- Make a ‘public’ commitment by marketing your sustainability initiatives to your customers, which in turn increases your community influence in the sustainability space (it is often of value to get your customers involved in this process, either through promotions / surveys / prizes and giveaways via your social media presence or in store displays)
- Join a network and share the journey, like the City of Cockburn’s Better Business Community – where you can work collectively with other businesses and local industry to reach your sustainability targets.
While not every business can completely offset their environmental impact – it’s likely that most will find areas for improvement that can be achieved simply and quickly. Look for the ‘low hanging fruit’ with the money saving magic!Measure and evaluate
Water, waste and energy are three major areas in which business can make improvements that can also make a significant difference to your ‘bottom line’.
Water, waste and energy tend to be the areas which show the most demonstrable economic savings. It’s often good to look at your practices in these areas first, and consider whether you have any identified issues that you can address simply and economically by changing behaviours or technologies. Sometimes it really is as easy as changing a lightbulb!
You will be able to ask your business auditor to identify those actions which you can take immediately, and are low budget, but that will have high value rewards in terms of environmental benefit, and cost savings.
After you’ve identified and ‘picked’ your low hanging fruit, you can then implement the next set of goals from your action plan, using the savings from your first portion of actions to invest into the next, and so on.
Measuring your progress and evaluating your success is a great way to know where you’ve come from, where you’re going, and to ensure that the individual actions that you are taking are contributing to your overall sustainability.
Some businesses choose to take a very structured approach, and apply a reporting system to help them track their improvements over time. There are several Environmental Management Systems or reporting schemes that can support this.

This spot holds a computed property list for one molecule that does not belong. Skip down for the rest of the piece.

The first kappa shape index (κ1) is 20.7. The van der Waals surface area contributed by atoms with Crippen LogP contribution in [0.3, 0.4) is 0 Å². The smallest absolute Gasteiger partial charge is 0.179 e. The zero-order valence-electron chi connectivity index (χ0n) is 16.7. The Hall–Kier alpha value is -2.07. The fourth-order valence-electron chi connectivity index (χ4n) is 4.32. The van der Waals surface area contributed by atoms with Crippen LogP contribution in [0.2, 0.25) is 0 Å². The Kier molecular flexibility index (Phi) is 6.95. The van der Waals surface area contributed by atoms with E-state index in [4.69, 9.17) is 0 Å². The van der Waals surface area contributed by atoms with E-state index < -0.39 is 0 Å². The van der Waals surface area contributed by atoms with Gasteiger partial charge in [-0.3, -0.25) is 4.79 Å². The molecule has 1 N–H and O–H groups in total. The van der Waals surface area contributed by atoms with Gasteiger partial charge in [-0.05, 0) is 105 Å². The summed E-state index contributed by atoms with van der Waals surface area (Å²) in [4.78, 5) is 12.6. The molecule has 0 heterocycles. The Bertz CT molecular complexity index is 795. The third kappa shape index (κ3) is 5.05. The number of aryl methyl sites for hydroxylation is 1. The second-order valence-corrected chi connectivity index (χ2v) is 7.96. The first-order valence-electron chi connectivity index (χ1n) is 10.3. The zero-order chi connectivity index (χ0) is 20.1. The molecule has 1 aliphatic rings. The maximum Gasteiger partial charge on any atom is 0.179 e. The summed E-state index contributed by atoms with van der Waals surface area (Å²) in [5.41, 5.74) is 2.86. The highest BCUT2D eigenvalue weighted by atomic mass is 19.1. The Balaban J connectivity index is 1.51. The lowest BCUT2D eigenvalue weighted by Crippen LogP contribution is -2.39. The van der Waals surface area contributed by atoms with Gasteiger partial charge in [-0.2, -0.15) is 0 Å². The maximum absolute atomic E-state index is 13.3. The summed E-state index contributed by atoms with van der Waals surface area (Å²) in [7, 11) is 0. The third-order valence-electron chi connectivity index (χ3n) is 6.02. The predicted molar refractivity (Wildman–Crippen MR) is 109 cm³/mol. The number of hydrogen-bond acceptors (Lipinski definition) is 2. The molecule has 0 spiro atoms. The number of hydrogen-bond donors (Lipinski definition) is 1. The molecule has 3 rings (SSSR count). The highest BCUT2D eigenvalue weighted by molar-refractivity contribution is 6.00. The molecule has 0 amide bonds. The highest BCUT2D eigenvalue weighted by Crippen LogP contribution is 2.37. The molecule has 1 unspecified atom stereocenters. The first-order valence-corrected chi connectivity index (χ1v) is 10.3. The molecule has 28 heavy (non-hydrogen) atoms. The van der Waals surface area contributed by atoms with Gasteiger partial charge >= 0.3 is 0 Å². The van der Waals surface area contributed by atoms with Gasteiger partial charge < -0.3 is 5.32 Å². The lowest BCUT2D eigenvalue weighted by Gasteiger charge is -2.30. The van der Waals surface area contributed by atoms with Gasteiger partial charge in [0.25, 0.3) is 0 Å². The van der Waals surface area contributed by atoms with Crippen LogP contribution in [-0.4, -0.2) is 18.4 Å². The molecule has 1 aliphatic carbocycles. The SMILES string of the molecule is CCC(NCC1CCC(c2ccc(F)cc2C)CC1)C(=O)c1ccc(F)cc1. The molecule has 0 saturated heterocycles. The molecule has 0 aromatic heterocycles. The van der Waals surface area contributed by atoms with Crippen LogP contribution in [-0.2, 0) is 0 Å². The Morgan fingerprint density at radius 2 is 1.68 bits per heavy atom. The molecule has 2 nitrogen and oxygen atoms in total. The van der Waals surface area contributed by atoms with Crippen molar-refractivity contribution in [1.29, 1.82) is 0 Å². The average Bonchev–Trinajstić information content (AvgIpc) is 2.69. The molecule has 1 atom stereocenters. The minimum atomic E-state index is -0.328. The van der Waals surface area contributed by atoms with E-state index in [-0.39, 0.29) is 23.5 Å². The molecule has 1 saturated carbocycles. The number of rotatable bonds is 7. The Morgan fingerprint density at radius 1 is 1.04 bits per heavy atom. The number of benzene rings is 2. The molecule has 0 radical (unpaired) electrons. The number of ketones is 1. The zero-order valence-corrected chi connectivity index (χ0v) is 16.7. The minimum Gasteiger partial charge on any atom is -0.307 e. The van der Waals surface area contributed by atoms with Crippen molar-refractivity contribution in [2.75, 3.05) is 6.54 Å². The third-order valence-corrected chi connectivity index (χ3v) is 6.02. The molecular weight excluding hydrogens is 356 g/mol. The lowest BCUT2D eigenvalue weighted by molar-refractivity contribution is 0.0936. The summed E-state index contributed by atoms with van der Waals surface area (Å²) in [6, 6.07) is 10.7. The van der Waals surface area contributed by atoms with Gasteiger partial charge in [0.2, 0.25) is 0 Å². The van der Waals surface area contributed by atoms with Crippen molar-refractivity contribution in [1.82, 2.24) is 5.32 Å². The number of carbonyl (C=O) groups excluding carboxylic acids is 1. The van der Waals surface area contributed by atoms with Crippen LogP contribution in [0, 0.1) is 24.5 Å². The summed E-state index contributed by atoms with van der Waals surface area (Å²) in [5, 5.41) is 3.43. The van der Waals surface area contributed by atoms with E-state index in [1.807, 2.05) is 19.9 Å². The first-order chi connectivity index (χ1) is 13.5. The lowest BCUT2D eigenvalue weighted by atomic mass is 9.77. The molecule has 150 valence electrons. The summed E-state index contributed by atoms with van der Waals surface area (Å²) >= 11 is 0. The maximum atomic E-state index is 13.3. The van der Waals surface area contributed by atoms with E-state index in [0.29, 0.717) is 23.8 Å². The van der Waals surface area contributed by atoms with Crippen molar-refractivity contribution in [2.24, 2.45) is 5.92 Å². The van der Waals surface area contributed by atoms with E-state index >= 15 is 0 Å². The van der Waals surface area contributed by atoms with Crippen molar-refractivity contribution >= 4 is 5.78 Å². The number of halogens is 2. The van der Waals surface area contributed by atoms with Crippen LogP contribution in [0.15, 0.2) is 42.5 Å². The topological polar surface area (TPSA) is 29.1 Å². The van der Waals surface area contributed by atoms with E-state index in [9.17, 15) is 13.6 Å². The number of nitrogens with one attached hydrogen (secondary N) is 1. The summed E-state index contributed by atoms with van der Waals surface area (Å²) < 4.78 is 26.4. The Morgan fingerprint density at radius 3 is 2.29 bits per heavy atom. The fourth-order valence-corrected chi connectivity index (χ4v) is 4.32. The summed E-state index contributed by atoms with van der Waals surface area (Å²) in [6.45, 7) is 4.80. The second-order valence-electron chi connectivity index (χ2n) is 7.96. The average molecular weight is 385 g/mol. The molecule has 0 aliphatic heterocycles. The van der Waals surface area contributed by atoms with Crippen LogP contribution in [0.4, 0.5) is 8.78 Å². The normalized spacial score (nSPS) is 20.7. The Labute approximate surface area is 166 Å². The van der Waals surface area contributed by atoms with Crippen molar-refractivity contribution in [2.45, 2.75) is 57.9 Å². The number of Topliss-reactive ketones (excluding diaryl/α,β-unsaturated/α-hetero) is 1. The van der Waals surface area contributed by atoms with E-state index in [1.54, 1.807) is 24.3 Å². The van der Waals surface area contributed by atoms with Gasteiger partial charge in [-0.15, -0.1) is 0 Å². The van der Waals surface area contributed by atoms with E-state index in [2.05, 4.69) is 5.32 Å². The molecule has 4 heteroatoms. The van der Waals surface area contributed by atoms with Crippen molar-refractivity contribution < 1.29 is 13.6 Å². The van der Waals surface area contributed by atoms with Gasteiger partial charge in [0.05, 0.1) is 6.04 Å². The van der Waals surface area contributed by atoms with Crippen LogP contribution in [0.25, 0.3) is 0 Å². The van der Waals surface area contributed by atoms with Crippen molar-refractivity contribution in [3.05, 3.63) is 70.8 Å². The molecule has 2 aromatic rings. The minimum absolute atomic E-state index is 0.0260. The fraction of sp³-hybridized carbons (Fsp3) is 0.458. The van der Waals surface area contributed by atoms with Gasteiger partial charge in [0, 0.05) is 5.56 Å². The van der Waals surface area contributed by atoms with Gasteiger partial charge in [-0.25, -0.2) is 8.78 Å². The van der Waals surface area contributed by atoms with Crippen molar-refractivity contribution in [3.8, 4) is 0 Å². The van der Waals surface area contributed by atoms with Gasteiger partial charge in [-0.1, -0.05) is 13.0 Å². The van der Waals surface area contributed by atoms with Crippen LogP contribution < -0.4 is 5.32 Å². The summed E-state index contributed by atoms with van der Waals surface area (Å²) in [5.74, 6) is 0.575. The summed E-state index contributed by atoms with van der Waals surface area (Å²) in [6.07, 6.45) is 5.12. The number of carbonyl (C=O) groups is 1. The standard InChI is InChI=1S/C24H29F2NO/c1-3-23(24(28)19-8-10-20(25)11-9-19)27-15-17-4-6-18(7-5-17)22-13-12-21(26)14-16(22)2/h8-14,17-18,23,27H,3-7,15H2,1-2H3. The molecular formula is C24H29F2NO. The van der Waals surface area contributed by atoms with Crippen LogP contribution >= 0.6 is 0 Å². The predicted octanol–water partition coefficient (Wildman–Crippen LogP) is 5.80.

Applying major reporting and assessment tools is often not feasible for small businesses due to lack of human and financial resourcing. In completing an environmental ‘scan’ or gap analysis of your business and setting some achievable goals across the seven pillars of sustainability, you can make changes that will have significant impacts without suffering onerous or costly processes.
If you undertake an audit, and report your progress annually, you can also benchmark your progress and network with other businesses to share ideas, resources and successes.
Being a lean, green, sustainable business can be great for your marketing profile. It can provide you with a competitive edge over less environmentally conscious businesses, and give you that ‘social licence to operate’ that a modern marketplace requires. However, making false claims about your products or services can be damaging, so it’s worth being wise around the way you tell your sustainability story.
It is good to let your customers know that you undertake a range of voluntary initiatives in your business that help you reduce waste, conserve water, reduce energy use and carbon emissions. This is a great way to position your business as a responsible part of your community and a good corporate citizen. As long as you can back up any claims you make, you can use this as a legitimate part of your marketing strategy and are unlikely to fall foul of Australian Consumer Law (i.e. if you’re going to advertise that you are not using plastic bags – make sure you don’t have them in your shop, or if you claim to provide a discount to customers for bringing in a reusable cup – make sure you do!).
If you are going to make direct claims about your products or services that pertain to their environmental or health impacts, you must be sure that these claims are legitimate, and that you can substantiate them.
If you have a Corporate Social Responsibility policy, and position or advertise yourself as a ‘green’ or sustainable business, then your actions must reflect your policy at all times, in order to ensure that no citizen has cause to make an accusation against your policy. While Australia does not have specific legislation dealing with misleading environmental claims, it can regulate misleading or deceptive conduct through section 18 of the Australian Consumer Law, and its many derivatives in other statutes.
Useful links about greenwashing
The City can support you in reducing your environmental impact, reducing your costs and promoting your green credentials. As well as business sustainability audits, the City also provides a range of grants and subsidies to local businesses and community groups who are working to improve their sustainability and positive environmental impact.
Please contact the sustainability officer for more information on Building Better Business in Cockburn on 08 9411 3444 or at firstname.lastname@example.org